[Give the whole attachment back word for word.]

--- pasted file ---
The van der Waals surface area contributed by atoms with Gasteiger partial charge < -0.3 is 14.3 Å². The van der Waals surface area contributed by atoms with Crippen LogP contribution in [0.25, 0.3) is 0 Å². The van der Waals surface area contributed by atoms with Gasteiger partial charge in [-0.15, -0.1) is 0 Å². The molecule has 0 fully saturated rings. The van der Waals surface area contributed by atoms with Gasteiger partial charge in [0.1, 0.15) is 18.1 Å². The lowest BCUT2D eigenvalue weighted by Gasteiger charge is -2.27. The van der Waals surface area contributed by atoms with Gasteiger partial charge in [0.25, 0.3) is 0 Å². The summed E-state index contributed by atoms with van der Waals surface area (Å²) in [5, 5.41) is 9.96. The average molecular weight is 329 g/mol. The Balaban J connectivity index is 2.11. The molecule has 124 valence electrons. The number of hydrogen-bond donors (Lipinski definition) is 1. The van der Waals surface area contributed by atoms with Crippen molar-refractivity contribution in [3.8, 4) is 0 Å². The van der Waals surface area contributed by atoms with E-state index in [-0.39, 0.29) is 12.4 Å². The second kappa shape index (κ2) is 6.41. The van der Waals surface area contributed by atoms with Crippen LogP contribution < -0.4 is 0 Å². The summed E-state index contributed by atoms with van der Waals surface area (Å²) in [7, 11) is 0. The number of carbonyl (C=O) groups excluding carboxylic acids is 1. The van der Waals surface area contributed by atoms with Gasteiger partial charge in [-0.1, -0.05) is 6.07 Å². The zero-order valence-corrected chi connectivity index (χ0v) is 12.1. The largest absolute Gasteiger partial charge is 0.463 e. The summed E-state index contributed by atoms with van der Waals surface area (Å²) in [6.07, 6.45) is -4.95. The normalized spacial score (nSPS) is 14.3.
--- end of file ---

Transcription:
The van der Waals surface area contributed by atoms with Gasteiger partial charge < -0.3 is 14.3 Å². The van der Waals surface area contributed by atoms with Crippen LogP contribution in [0.25, 0.3) is 0 Å². The van der Waals surface area contributed by atoms with Gasteiger partial charge in [-0.15, -0.1) is 0 Å². The molecule has 0 fully saturated rings. The van der Waals surface area contributed by atoms with Gasteiger partial charge in [0.1, 0.15) is 18.1 Å². The lowest BCUT2D eigenvalue weighted by Gasteiger charge is -2.27. The van der Waals surface area contributed by atoms with Gasteiger partial charge in [0.25, 0.3) is 0 Å². The summed E-state index contributed by atoms with van der Waals surface area (Å²) in [5, 5.41) is 9.96. The average molecular weight is 329 g/mol. The Balaban J connectivity index is 2.11. The molecule has 124 valence electrons. The number of hydrogen-bond donors (Lipinski definition) is 1. The van der Waals surface area contributed by atoms with Crippen molar-refractivity contribution in [3.8, 4) is 0 Å². The van der Waals surface area contributed by atoms with E-state index in [-0.39, 0.29) is 12.4 Å². The second kappa shape index (κ2) is 6.41. The van der Waals surface area contributed by atoms with Crippen LogP contribution < -0.4 is 0 Å². The summed E-state index contributed by atoms with van der Waals surface area (Å²) in [7, 11) is 0. The number of carbonyl (C=O) groups excluding carboxylic acids is 1. The van der Waals surface area contributed by atoms with Gasteiger partial charge in [-0.1, -0.05) is 6.07 Å². The zero-order valence-corrected chi connectivity index (χ0v) is 12.1. The largest absolute Gasteiger partial charge is 0.463 e. The summed E-state index contributed by atoms with van der Waals surface area (Å²) in [6.07, 6.45) is -4.95. The normalized spacial score (nSPS) is 14.3.